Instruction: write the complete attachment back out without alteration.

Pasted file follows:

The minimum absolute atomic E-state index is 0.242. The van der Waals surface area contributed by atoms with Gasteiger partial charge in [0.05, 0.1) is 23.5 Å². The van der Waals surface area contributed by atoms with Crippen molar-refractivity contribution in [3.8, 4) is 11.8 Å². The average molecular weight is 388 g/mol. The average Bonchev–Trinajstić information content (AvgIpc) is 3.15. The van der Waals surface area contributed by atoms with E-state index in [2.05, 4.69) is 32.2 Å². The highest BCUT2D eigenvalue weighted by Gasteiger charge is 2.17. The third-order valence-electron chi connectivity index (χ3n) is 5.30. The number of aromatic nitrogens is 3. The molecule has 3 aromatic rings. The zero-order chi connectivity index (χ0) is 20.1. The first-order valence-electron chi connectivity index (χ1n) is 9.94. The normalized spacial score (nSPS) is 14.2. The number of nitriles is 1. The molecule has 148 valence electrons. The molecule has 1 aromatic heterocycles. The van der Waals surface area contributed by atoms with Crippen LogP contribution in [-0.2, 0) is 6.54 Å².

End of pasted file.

The minimum absolute atomic E-state index is 0.242. The van der Waals surface area contributed by atoms with Gasteiger partial charge in [0.05, 0.1) is 23.5 Å². The van der Waals surface area contributed by atoms with Crippen molar-refractivity contribution in [3.8, 4) is 11.8 Å². The average molecular weight is 388 g/mol. The average Bonchev–Trinajstić information content (AvgIpc) is 3.15. The van der Waals surface area contributed by atoms with E-state index in [2.05, 4.69) is 32.2 Å². The highest BCUT2D eigenvalue weighted by Gasteiger charge is 2.17. The third-order valence-electron chi connectivity index (χ3n) is 5.30. The number of aromatic nitrogens is 3. The molecule has 3 aromatic rings. The zero-order chi connectivity index (χ0) is 20.1. The first-order valence-electron chi connectivity index (χ1n) is 9.94. The normalized spacial score (nSPS) is 14.2. The number of nitriles is 1. The molecule has 148 valence electrons. The molecule has 1 aromatic heterocycles. The van der Waals surface area contributed by atoms with Crippen LogP contribution in [-0.2, 0) is 6.54 Å².